). Given its mitochondrial matrix localization, hSIRT3 might differ from other Sir2 proteins in its sensitivity to metabolic activity. In contrast to the cytoplasm where NAD levels can change in response to ATP abundance, the mitochondrial matrix content of NAD is believed to be stable and not subject to changes caused by varying ATP levels (Vinogradov et al., 1972
; Devin et al., 1997
; Tischler et al., 1977
; Di Lisa et al., 2001
). The presence of stable NAD levels might ensure the constitutive activity of hSIRT3 in the mitochondrial matrix leading to the constitutive deacetylation of one or several mitochondrial proteins.
In contrast to class I and II HDACs, the deacetylation reaction catalyzed by Sir2-like proteins does not lead to the production of acetate. Rather, Sir2-like enzymes catalyze a unique reaction in which the cleavage of NAD and the deacetylation of substrate are coupled with the formation of O-acetyl-ADP-ribose, a novel metabolite (Tanner et al., 2000
; Borra et al., 2002
; Jackson and Denu, 2002
). This metabolite has intrinsic biological activity and causes a delay/block in oocyte maturation (Borra et al., 2002
). These observations imply the existence of cellular enzymes that can efficiently utilize O-acetyl-ADP-ribose. We will explore the possibility that hSIRT3 functions as an NAD-dependent sensor and controls a variety of metabolic activities through the formation of O-acetyl-ADP-ribose.
In addition, certain conditions leading to an abrupt decrease in mitochondrial NAD might shut off or severely decrease the activity of hSIRT3, leading to a relative hyperacetylation of its substrates and to a decrease in O-acetyl-ADP-ribose production. These conditions include the opening of the mitochondrial permeability transition pore (mtPTP), a high-conductance channel within the inner mitochondrial membrane. Adding calcium to isolated mitochondria leads to a rapid depletion of mitochondrial NAD, most likely due to the opening of mtPTP (Vinogradov et al., 1972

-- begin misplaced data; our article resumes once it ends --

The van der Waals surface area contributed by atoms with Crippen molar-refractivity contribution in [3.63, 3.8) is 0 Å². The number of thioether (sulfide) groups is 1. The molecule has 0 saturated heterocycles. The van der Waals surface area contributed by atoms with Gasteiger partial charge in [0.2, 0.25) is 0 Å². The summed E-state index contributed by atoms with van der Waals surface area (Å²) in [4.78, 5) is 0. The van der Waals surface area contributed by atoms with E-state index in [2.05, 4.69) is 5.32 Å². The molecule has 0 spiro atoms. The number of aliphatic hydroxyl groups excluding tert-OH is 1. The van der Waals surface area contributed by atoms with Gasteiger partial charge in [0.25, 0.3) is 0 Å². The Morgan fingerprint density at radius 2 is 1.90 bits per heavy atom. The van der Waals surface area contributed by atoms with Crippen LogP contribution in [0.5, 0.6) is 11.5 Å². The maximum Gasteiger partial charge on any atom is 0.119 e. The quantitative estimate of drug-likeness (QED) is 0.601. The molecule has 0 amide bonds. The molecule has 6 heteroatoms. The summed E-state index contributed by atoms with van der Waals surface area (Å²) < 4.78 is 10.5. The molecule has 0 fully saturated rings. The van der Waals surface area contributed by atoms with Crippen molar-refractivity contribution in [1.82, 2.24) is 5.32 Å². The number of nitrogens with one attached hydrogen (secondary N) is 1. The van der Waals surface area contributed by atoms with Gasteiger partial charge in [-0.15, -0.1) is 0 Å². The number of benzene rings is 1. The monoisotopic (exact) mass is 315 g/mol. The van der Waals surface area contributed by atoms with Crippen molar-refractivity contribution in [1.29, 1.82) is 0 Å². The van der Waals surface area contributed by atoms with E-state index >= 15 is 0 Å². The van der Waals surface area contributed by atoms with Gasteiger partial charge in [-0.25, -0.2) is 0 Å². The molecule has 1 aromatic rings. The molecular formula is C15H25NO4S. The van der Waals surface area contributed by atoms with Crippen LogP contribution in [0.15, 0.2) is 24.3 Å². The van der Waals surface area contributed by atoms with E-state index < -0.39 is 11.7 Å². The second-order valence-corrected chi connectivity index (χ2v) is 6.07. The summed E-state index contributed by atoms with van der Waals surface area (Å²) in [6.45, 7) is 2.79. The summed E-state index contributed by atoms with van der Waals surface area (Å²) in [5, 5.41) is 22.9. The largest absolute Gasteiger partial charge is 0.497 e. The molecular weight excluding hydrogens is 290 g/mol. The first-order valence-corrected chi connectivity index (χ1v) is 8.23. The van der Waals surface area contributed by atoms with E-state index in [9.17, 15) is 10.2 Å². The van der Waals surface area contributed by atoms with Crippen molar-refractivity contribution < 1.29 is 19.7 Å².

). NAD released from the matrix is hydrolyzed by NAD glycohydrolases (NADases) in the intermembrane space. Hydrolysis of NAD by NADases leads to the formation of ADP-ribose and nicotinamide, itself an inhibitor of hSIRT3 enzymatic activity. Reactive oxygen species (ROS) can also trigger mtPTP opening and NADase stimulation (Bernardi, 1999
; Bernardi et al., 1999
; Ziegler et al., 1997
). Interestingly, as we show in this article, disruption of Δψm inhibits mitochondrial import of hSIRT3, thereby reducing its mitochondrial content. Therefore, mtPTP opening caused by apoptotic stimuli, ROS or calcium elevation is likely to inhibit hSIRT3 function by several independent mechanisms including matrix NAD depletion, increased NAD hydrolysis, formation of nicotinamide and inhibition of hSIRT3 import into the matrix. According to this model, constitutive hSIRT3 activity could play an important role in protection against apoptosis, and its inhibition might lead to increased acetylation of factors directly involved in apoptotic pathways.
HSIRT3 could also play a pathogenic role in cancer. The gene encoding hSIRT3 maps to chromosome 11p15.5, a region close to the telomere subjected to genomic imprinting. This region contains a major yet unidentified tumor suppressor gene (Henry et al., 1991
; Weksberg et al., 1993
; for review see Feinberg, 2000
) and a locus associated with the Beckwith-Wiedemann syndrome (BWS), which causes prenatal overgrowth and predisposition to cancer (Lee et al., 1999
The exact function of hSIRT3 remains to be elucidated. However, the localization of this enzyme to the mitochondrial matrix already gives important clues to its potential substrates and biological functions. Future experiments will address these important questions.